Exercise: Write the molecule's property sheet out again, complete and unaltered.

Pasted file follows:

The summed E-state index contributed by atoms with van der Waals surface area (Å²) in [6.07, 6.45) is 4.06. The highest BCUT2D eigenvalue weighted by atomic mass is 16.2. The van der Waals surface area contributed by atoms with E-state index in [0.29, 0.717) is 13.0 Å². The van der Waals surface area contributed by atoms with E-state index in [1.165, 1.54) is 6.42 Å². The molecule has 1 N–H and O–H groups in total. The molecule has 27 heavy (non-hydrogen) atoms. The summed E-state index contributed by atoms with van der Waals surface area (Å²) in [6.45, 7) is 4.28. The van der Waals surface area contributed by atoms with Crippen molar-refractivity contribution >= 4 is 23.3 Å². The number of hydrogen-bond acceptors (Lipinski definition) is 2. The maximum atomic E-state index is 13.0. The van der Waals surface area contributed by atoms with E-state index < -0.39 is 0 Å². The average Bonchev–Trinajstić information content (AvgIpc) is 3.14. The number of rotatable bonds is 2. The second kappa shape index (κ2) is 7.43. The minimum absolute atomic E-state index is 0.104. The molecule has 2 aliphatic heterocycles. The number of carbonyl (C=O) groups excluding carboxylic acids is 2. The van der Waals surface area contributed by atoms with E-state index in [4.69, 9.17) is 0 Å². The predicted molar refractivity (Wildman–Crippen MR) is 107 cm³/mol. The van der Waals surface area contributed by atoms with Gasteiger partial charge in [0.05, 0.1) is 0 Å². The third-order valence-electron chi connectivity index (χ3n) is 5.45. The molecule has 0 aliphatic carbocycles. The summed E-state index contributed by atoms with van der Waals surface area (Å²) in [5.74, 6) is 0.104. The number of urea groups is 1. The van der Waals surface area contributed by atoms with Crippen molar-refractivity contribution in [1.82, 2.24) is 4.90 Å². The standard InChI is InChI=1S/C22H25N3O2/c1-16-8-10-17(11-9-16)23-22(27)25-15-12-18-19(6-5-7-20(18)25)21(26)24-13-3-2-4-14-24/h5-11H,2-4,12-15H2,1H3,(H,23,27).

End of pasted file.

The summed E-state index contributed by atoms with van der Waals surface area (Å²) in [6.07, 6.45) is 4.06. The highest BCUT2D eigenvalue weighted by atomic mass is 16.2. The van der Waals surface area contributed by atoms with E-state index in [0.29, 0.717) is 13.0 Å². The van der Waals surface area contributed by atoms with E-state index in [1.165, 1.54) is 6.42 Å². The molecule has 1 N–H and O–H groups in total. The molecule has 27 heavy (non-hydrogen) atoms. The summed E-state index contributed by atoms with van der Waals surface area (Å²) in [6.45, 7) is 4.28. The van der Waals surface area contributed by atoms with Crippen molar-refractivity contribution >= 4 is 23.3 Å². The number of hydrogen-bond acceptors (Lipinski definition) is 2. The maximum atomic E-state index is 13.0. The van der Waals surface area contributed by atoms with E-state index < -0.39 is 0 Å². The average Bonchev–Trinajstić information content (AvgIpc) is 3.14. The number of rotatable bonds is 2. The second kappa shape index (κ2) is 7.43. The minimum absolute atomic E-state index is 0.104. The molecule has 2 aliphatic heterocycles. The number of carbonyl (C=O) groups excluding carboxylic acids is 2. The van der Waals surface area contributed by atoms with E-state index in [4.69, 9.17) is 0 Å². The predicted molar refractivity (Wildman–Crippen MR) is 107 cm³/mol. The van der Waals surface area contributed by atoms with Gasteiger partial charge in [0.05, 0.1) is 0 Å². The third-order valence-electron chi connectivity index (χ3n) is 5.45. The molecule has 0 aliphatic carbocycles. The summed E-state index contributed by atoms with van der Waals surface area (Å²) in [5.74, 6) is 0.104. The number of urea groups is 1. The van der Waals surface area contributed by atoms with Crippen molar-refractivity contribution in [1.82, 2.24) is 4.90 Å². The standard InChI is InChI=1S/C22H25N3O2/c1-16-8-10-17(11-9-16)23-22(27)25-15-12-18-19(6-5-7-20(18)25)21(26)24-13-3-2-4-14-24/h5-11H,2-4,12-15H2,1H3,(H,23,27).